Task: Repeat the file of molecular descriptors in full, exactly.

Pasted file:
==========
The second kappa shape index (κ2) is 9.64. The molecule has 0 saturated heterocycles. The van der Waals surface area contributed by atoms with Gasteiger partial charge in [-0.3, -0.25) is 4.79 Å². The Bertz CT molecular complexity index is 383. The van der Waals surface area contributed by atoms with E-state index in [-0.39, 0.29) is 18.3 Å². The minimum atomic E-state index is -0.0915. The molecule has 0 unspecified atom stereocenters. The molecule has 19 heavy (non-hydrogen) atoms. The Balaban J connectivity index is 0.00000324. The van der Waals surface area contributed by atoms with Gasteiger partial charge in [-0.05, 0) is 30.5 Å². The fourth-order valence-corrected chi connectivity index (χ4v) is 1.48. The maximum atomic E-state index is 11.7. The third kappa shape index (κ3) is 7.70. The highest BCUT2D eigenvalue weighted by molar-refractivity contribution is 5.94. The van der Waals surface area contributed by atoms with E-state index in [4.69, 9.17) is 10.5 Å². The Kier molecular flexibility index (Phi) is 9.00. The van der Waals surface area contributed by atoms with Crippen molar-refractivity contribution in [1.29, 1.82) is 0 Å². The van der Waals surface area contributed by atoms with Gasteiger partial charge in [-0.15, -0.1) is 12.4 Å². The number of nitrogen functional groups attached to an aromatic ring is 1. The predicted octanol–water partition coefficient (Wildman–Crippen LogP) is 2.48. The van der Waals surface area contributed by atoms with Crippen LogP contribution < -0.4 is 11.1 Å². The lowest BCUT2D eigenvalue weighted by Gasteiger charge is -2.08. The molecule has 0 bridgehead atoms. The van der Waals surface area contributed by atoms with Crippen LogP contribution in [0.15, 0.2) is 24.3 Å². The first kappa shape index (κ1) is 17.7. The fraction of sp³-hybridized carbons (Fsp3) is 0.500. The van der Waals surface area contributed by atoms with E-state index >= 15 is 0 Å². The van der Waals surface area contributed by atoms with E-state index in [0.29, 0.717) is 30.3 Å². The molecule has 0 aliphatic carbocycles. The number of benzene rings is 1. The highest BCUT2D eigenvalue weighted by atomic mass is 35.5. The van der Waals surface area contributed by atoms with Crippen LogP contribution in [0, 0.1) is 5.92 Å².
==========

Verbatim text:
The second kappa shape index (κ2) is 9.64. The molecule has 0 saturated heterocycles. The van der Waals surface area contributed by atoms with Gasteiger partial charge in [-0.3, -0.25) is 4.79 Å². The Bertz CT molecular complexity index is 383. The van der Waals surface area contributed by atoms with E-state index in [-0.39, 0.29) is 18.3 Å². The minimum atomic E-state index is -0.0915. The molecule has 0 unspecified atom stereocenters. The molecule has 19 heavy (non-hydrogen) atoms. The Balaban J connectivity index is 0.00000324. The van der Waals surface area contributed by atoms with Gasteiger partial charge in [-0.05, 0) is 30.5 Å². The fourth-order valence-corrected chi connectivity index (χ4v) is 1.48. The maximum atomic E-state index is 11.7. The third kappa shape index (κ3) is 7.70. The highest BCUT2D eigenvalue weighted by molar-refractivity contribution is 5.94. The van der Waals surface area contributed by atoms with E-state index in [4.69, 9.17) is 10.5 Å². The Kier molecular flexibility index (Phi) is 9.00. The van der Waals surface area contributed by atoms with Crippen molar-refractivity contribution in [1.29, 1.82) is 0 Å². The van der Waals surface area contributed by atoms with Gasteiger partial charge in [-0.15, -0.1) is 12.4 Å². The number of nitrogen functional groups attached to an aromatic ring is 1. The predicted octanol–water partition coefficient (Wildman–Crippen LogP) is 2.48. The van der Waals surface area contributed by atoms with Crippen LogP contribution < -0.4 is 11.1 Å². The lowest BCUT2D eigenvalue weighted by Gasteiger charge is -2.08. The molecule has 0 bridgehead atoms. The van der Waals surface area contributed by atoms with Crippen LogP contribution in [0.15, 0.2) is 24.3 Å². The first kappa shape index (κ1) is 17.7. The fraction of sp³-hybridized carbons (Fsp3) is 0.500. The van der Waals surface area contributed by atoms with E-state index >= 15 is 0 Å². The van der Waals surface area contributed by atoms with E-state index in [0.29, 0.717) is 30.3 Å². The molecule has 0 aliphatic carbocycles. The number of benzene rings is 1. The highest BCUT2D eigenvalue weighted by atomic mass is 35.5. The van der Waals surface area contributed by atoms with Crippen LogP contribution in [0, 0.1) is 5.92 Å².